engineer would still check...

However that check can be very expensive it certain spots of the
lexer. For example, the loop that processes identifiers, integer
constants, and a few other lexeme classes contains only a few machine
instructions (per character) in HLA v2.0. Sticking in even *two*
machine instructions into this loop increases the processing time of
the loop by 33-50%. This is very significant since these loops are
among the most commonly executed in the lexer (and the lexer consumes
the majority of the compiler's time for HLA). Therefore, for
performance reasons I make the assumption that a source file does not
end with the last character of an identifier, numeric literal, and
certain other lexemes *and* the size of the source file is some
multiple of the page size (4096 bytes). If so, the compiler emits a
warning before attempting to process the source file.

Now some would argue that this is poor engineering; this is a known
defect and it's easily corrected. However, it occurs so infrequently,
is easily worked around by the user (just add a newline to the end of
the file, for example), and leaving the 'defect' in produces a
noticable boost in compilation speed. As long as the compiler warns
you about the possibility of a problem (and doesn't bomb or
mis-process the source code as a result of the defect), I can live
with the problem.

Note, btw, that HLA does not require a newline at the end of the file.
Any single character lexeme, whitespace, or other delimiter works fine
(since HLA does check for EOF *between* lexemes).

John suggested tacking on an extra page to the end of the mapped file.
Alas, this isn't portable (at least between the crop of OSes I'm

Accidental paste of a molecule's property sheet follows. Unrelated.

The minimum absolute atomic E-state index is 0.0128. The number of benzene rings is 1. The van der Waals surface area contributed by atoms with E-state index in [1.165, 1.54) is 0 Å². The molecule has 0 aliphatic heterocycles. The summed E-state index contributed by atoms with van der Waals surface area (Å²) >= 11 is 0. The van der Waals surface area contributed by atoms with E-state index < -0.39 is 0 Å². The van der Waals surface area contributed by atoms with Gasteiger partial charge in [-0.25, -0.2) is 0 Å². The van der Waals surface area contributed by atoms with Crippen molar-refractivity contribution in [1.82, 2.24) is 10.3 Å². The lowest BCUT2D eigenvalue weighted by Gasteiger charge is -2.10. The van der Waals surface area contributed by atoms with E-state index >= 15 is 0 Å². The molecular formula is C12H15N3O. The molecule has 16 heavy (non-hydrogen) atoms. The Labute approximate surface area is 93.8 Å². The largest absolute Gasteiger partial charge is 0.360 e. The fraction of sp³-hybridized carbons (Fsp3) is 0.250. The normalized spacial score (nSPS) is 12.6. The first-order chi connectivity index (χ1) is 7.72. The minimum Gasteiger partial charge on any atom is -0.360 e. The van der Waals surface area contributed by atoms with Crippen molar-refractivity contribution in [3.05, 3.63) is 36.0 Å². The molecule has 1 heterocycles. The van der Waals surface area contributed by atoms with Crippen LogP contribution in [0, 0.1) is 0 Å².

looking at) so that's not an option for me. At one time I was tempted
to trap the seg fault, if one occurs, and attempt to deal with it.
However, given the rarity of the problem, and the fact that the
compiler can warn the user about the problem, I didn't feel this to be

While I appreciate what you've done with "organizing the data flow and
putting the "if" statements..." this wasn't an option in my case
because one of those "if" statements was my two machine instructions I
wanted to eliminate.

Now granted, HLA's lexer (which is written in HLA, that is, assembly
language) is probably fast enough that most people would be happy with
it. However, the boost in performance I'm seeing on my old 300 MHz
PII machine is impressive (to me, at least). So this is a compromise
I'm willing to live with.

I totally agree with other poster's comments that the compiler must
not modify the source file. There may be some good reasons that the
programmer left off an EOLN or organized the source file in some other
manner. (not to mention, some OSes only allow read-only memory mapped
files, so modifying the source isn't an option in HLA's case).

Randy Hyde
[How about looking at the end of the file, and using a special slow
version of the lexer if the eof isn't a newline? -John]